Welcome to Steeped In Books, a place for book promotions of all kinds: reviews, give-aways, author interviews and a quiet rest station on your blog hop. I'm glad you stopped by for a visit. The tea is ready,...or maybe you would prefer coffee. Whatever your preference, enjoy a cup of refreshment while you browse what is offered here for your enjoyment.

Wednesday, December 7, 2011

Review of Dr. Niamh Clune's Orange Petals in a Storm

Hmm…Now I know where the name Orangeberry comes from.  Oh, I’m not going to tell youYou’ll have to hop over to Smashwords, Amazon, Amazon Print Copy or Amazon UK and order this marvelous read for yourself. Suffice it to say that Orangeberries are quite magical and when processed just right, help give the delightful Skyla McFee her extraordinary gifts to impact an old plague on humanity  - bullying.

And it takes magic to get Skyla out of the terrible conundrum she finds herself in, living with a cruel narcissistic stepfather who is after her deceased mother’s fortune, the “Gram” from hell who is the brains behind Skyla’s abuse, and two nasty step-sisters even Cinderella would have found a tad too much to bear.

Yes, it’s an old theme at its base – one that seems to be prevalent in many European faery tales and novels: the wicked step-parent, the malevolent step-siblings, the orphaned child abused after the decease of its almost sainted parent and, of course, the huge fortune at stake.  The popularity of such a set-up speaks volumes about the culture that produced it.  But that cultural discussion has already been covered very well in several of the interviews Dr. Niamh Clune has given on the Orangeberry Book Tour.  (See the links below if you missed any of those interviews).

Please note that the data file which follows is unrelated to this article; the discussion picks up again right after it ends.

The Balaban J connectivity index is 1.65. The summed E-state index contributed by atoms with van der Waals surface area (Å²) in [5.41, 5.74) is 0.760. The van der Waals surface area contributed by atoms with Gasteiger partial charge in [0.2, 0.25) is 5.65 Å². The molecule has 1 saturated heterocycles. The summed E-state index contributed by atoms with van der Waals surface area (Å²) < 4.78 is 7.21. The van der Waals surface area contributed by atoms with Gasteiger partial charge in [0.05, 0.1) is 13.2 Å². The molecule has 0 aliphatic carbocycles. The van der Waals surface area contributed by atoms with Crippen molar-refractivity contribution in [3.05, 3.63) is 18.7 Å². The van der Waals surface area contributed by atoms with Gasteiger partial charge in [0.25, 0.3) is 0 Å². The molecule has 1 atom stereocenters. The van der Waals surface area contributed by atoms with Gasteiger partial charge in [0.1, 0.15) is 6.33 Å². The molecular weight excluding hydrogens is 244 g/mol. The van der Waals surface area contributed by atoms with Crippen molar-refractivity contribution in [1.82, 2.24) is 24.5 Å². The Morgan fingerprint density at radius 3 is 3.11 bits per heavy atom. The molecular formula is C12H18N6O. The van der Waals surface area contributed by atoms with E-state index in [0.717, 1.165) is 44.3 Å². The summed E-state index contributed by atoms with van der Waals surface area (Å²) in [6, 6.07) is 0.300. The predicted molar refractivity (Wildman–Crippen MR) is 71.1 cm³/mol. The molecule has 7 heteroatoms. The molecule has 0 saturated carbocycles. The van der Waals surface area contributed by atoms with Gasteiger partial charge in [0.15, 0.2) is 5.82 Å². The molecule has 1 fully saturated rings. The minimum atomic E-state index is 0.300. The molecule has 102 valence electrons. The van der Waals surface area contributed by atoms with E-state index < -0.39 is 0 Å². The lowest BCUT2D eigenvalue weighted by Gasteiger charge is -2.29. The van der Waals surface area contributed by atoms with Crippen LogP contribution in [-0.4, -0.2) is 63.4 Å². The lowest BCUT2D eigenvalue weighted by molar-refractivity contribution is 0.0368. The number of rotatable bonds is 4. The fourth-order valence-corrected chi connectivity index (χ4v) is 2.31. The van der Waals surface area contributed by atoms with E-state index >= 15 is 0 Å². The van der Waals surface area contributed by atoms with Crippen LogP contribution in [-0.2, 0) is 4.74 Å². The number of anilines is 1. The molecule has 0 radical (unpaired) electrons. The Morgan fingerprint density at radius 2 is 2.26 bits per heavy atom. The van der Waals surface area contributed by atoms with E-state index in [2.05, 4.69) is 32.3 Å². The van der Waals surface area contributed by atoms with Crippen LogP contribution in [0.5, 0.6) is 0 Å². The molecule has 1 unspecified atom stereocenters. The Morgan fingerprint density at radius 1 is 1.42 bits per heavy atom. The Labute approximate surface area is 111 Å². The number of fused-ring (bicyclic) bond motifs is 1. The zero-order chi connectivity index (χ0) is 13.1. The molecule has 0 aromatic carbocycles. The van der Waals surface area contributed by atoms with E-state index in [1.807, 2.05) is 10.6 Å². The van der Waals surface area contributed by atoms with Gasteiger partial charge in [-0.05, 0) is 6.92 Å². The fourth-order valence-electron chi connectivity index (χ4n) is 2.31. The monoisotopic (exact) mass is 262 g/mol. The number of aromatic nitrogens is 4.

What’s new here?  This time the ancient theme is used as a base metal setting for a multifaceted gem of a story.  Skyla’s escape from her torturers doesn’t come with going to the attic and talking to the birds who whip her up a ball gown to meet her rich prince.  Enough with that old tale – modern women know what that 
prince-in-shining-armor stuff is all about.  Cinderella probably ended up bullied again by her new in-laws. (Oh, shades of Dianna)  Skyla moves us instead into a brilliant world of fantastic imagery, where a new path to resolution of a very old problem is concocted in the crucibles of magical incantation.  You’ll enjoy this delightfully imaginative journey into possibilities for a better world right here on the earthly walk.  It’s a faery tale with a modern outcome.

You’re likely to come away with a new sense of hope for our weary species.  Could we ever stop the chain of domination and bullying that is literally destroying our world?  And has the answer been awaiting us inside all along?  This mystical read will have you asking questions – and that’s always the sign of a good book.

As one of the new authors on the Orangeberry Book Tour, I’m just hoping the Orangeberries will work their magic as well for us and our budding careers.  Thank you, Dr. Niamh Clune, for a wonderful story and your spirit of paying forward that has been contagious on this tour. 
Now, please join me in welcoming Dr. Niamh Clune, who stopped by for a little visit.

I'm happy to be here with you and your readers today, Georgia 

You are a Ph.D.  Could you tell us, please, what your field of specialty is?